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Transatlantic Take

Beyond an India-EU-U.S. Shared Vision on Emerging Technologies

February 17, 2021
by
Trisha Ray
5 min read

This article is a part of Agenda 2021, an edited series where experts provide ideas for strengthening U.S.-India and Europe-India cooperation in five different policy areas. It is part of GMF’s India Trilateral Forum, conducted in partnership with the Swedish Ministry for Foreign Affairs and the Observer Research Foundation.

India is an increasingly pivotal actor in the deluge of technology-centered coalitions and partnerships. It is part of minilateral groupings like the India-Australia-Japan Supply Chain Resilience Initiative, “values-driven” groupings like the proposed D10 club of democracies on technology, and norms-shaping groupings like the Global Partnership on Artificial Intelligence. Its inclusion would appear to be natural: It remains a democracy that supports a rules-based international order. India has rapidly emerged as a major electronics manufacturer, and it is an attractive market for digital products, with between 800 million to 1 billion projected internet users by 2025. It has also built a reputation for bold digital projects, like the bid to enroll its billion-plus population under the national biometric ID Aadhaar and the IndiaStack project that is working on full-stack application programming interfaces for India’s digital infrastructure.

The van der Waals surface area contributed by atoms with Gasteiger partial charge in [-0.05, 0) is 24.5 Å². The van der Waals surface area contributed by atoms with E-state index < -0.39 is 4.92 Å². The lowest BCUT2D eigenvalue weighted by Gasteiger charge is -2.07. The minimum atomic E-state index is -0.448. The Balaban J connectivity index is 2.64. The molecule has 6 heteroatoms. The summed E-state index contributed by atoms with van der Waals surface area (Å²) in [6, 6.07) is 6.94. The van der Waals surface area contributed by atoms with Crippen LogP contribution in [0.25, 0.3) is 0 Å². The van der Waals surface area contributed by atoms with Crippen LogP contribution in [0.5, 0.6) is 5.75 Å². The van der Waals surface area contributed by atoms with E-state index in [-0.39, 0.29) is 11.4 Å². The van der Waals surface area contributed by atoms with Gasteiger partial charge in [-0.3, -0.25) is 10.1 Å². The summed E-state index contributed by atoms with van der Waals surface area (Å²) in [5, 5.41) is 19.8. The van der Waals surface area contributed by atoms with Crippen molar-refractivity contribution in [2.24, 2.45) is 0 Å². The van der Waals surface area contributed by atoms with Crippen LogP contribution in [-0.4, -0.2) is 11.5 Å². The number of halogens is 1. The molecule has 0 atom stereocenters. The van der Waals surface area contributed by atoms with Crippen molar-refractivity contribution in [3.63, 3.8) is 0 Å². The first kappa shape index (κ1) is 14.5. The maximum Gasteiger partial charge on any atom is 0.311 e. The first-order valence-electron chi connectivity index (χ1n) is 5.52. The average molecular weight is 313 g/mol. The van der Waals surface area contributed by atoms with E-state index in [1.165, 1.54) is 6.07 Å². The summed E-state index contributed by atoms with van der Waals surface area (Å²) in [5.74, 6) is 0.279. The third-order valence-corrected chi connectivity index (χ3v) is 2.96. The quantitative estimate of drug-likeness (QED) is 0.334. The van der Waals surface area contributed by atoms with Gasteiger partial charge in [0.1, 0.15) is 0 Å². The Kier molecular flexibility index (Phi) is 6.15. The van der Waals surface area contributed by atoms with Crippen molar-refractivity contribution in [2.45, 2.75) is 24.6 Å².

Partnerships with the United States and the EU are an important component of Digital India—the program aiming to bring the population online, to create a digital growth proposition that benefits all, to generate value sustainably, and ultimately to transform the country into a global digital hub. India’s growing digital footprint and geopolitical value as a hub of the Indo-Pacific have made it an invaluable economic and strategic partner on emerging technologies. As a result, decades of lowest-common-denominator-style cooperation in science and technology is slowly giving way to seeing India as an equal partner on hot-button issues of technology norms and rules.

One key to Digital India is the tenet “Indian solutions to Indian problems,” premised on building human capital and research and development capacity. Here, existing education and research initiatives with the United States and the EU—especially in science, technology, engineering, and mathematics—are an important building block. The Indo-U.S. Science and Technology Forum, for instance, was established in 2000, as part of the general warming of relations between the two countries in the early 2000s. Since its inception, it has served as a launchpad for research collaborations and talent development in biotechnology, smart grids, gene editing, and other frontier technologies. The EU and India’s Department of Science and Technology have similarly collaborated under the European Commission’s Horizon 2020 program (2014–2020), co-funding projects on health, biotechnologies, and clean energy. The EU-India Agreement on Science and Technology Cooperation was recently renewed for the next five years.  

The Windfalls of Techno-nationalism?

Relations between India and the United States and the EU respectively have and will be heavily influenced by the trend toward techno-nationalism—the imprinting of national identity, prosperity, and security onto technologies.